The OECD questions the viability of the two main reforms, pensions and labour, and the ecological transition, and questions the fiscal policy applied, as well as noting the halt in economic growth in 2024, which it reduces to 1.5%.
Clare Lombardelli, chief economist of the OECD, during the presentation of the Economic Survey of Spain, criticised the lack of results in aspects such as unemployment, productivity, education and inequalities. She called for a reduction in the unemployment rate – double the EU average and well above the OECD average -, the development of fiscal consolidation based on efficient spending and a change in taxation, an increase in low productivity – among the lowest in developed countries – and an end to the increase in inequality, to put an end to the increase in inequality and systemic poverty -the highest in the western world, 22% of the population, and well above the OECD average-, and to put an end to the educational and employment problems of young people, whose unemployment rate is three times the European average and leads this ranking.
The OECD calls for “stronger and more sustained fiscal consolidation, to keep high public debt on a downward trajectory”, especially when it warns that the long-term increase in health and pension spending will be prolonged over time, especially in the case of pensions, where it predicts that spending will rise unchecked until 2040.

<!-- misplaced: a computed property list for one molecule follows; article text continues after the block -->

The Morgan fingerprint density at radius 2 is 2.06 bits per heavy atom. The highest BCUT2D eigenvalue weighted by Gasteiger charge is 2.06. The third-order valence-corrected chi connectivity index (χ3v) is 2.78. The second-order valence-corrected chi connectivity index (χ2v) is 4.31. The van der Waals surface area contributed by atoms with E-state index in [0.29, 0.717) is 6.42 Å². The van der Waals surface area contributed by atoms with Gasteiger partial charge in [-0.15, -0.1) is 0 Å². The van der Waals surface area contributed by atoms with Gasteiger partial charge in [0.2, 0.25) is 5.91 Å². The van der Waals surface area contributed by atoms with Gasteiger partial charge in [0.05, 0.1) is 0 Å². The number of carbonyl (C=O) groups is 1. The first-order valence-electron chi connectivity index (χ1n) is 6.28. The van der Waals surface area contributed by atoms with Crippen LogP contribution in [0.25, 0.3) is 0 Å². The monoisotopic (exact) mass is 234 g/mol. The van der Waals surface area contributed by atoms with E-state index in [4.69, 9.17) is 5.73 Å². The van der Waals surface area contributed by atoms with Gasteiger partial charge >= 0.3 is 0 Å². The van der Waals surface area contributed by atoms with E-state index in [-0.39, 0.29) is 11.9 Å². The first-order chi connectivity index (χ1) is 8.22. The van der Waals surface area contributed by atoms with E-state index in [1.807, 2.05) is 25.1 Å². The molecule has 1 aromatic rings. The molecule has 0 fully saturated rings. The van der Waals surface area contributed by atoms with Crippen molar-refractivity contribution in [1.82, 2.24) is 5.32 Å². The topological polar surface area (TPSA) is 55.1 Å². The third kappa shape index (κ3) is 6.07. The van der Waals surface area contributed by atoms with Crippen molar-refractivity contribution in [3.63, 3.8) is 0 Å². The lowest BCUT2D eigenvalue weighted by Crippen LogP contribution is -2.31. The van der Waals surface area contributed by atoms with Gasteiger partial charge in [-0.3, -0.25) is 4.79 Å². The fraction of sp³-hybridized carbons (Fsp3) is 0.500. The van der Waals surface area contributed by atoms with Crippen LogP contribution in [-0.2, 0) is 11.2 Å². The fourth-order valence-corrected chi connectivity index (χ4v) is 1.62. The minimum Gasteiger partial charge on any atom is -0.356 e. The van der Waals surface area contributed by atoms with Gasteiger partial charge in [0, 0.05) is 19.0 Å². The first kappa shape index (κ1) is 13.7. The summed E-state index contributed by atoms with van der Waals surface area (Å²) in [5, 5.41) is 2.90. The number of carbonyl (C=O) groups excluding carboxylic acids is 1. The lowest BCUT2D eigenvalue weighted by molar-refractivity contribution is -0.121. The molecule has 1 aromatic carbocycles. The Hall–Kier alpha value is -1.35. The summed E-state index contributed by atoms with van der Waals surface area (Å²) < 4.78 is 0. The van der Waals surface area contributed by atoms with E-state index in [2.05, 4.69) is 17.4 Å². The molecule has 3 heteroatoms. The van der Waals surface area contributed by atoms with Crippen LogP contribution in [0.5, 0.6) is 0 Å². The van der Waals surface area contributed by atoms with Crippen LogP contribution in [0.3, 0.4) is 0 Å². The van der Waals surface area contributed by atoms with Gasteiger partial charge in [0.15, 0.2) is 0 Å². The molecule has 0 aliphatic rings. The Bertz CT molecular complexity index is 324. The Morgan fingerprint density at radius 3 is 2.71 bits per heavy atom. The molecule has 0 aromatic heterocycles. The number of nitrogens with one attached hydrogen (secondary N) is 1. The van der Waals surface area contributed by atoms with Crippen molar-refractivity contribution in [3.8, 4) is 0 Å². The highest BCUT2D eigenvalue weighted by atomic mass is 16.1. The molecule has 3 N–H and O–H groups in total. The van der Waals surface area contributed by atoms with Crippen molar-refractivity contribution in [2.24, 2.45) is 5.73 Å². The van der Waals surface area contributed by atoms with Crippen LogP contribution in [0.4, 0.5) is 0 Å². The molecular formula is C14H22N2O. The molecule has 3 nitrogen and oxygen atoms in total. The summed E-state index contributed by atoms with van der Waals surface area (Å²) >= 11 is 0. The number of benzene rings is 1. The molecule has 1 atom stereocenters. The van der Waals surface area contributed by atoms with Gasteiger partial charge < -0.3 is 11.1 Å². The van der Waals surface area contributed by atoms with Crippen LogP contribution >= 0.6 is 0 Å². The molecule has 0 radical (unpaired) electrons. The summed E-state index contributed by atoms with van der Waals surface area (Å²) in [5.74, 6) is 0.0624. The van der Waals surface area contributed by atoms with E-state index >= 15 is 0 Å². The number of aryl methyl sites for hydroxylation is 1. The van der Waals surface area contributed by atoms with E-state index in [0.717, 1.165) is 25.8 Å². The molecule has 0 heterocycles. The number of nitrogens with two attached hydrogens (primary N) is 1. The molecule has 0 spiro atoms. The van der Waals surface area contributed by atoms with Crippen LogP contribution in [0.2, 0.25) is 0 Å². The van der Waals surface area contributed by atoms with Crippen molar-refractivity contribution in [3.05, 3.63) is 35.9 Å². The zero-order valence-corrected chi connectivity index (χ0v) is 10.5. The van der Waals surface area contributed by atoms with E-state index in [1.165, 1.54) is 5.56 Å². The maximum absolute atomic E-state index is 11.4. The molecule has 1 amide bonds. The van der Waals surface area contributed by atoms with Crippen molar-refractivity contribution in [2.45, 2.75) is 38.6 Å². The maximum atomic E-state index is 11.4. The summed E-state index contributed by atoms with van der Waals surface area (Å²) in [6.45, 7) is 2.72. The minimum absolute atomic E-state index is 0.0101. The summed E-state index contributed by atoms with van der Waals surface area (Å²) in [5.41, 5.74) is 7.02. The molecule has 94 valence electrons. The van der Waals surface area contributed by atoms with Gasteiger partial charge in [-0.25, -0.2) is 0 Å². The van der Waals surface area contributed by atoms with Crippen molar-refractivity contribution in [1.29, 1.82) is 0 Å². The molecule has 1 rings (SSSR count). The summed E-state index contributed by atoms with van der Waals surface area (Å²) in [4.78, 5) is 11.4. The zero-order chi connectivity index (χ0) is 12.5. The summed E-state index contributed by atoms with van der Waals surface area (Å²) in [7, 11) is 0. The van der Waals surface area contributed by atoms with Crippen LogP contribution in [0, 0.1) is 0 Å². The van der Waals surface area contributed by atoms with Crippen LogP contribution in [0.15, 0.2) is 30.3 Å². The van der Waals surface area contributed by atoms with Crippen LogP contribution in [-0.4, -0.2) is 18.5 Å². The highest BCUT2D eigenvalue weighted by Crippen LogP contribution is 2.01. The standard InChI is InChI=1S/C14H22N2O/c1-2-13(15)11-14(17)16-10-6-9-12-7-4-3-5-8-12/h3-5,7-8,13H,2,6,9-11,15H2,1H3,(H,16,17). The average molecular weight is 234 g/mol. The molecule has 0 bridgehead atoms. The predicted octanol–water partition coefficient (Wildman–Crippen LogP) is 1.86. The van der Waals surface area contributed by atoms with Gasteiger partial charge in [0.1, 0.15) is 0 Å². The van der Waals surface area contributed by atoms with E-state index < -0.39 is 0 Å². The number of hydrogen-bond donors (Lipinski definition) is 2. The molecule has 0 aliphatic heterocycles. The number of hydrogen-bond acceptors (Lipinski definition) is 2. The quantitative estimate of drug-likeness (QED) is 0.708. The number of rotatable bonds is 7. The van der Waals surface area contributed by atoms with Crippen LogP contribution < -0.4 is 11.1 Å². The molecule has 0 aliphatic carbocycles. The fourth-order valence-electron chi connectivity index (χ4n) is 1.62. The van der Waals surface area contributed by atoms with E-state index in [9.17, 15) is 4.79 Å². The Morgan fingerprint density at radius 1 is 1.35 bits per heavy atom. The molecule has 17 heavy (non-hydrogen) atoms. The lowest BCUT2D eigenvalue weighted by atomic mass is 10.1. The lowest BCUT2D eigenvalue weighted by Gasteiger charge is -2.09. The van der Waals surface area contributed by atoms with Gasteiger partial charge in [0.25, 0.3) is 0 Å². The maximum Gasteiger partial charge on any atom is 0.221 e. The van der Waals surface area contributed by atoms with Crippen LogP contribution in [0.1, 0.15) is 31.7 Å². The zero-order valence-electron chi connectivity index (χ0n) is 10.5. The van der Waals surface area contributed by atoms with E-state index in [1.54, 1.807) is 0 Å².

The report warns that the revaluation of this benefit with the CPI is going to cause a “considerable increase” in the system, and therefore proposes delaying the retirement age, “linking the legal retirement age to life expectancy at the time of retirement, as we already recommended in 2021”, and making an “appropriate” reduction in the amount of these benefits. In addition, the pension calculation period “should be extended, most likely to at least 40 years, to ensure financial sustainability”, they insist.
“If the social security deficit continues to be covered by general revenues, pensions will be maintained at the expense of other priorities and to the detriment of the already disadvantaged younger generation.
The report is also critical of the consequences of the repeated increases in the minimum wage (SMI), which explains that having raised it by 47% since 2018 has had a “detrimental impact on employment”, especially in the group of young people, who have seen their working hours reduced by the reduction of working hours and triggered the causes of their dismissal, so they ask for restraint when addressing new increases and that these are related to “productivity” and adapt to the “conditions of the labour market”.
The report particularly highlights the income inequalities and poverty accumulated in recent years, especially among women, a much higher level of poverty compared to the OECD, which the government has not reduced. According to the report, “one in four people in Spain is poor or at risk of poverty and social exclusion, and child poverty is still the highest in Western Europe, at almost 22%”. For this reason, she calls for social aid to be targeted at those most in need, especially low-income families with children, the extension of the Minimum Living Income, which has failed to achieve its proposed objectives, and improving the integration of women, especially mothers, into the labour market, which “should continue to be a priority to reduce income inequalities”.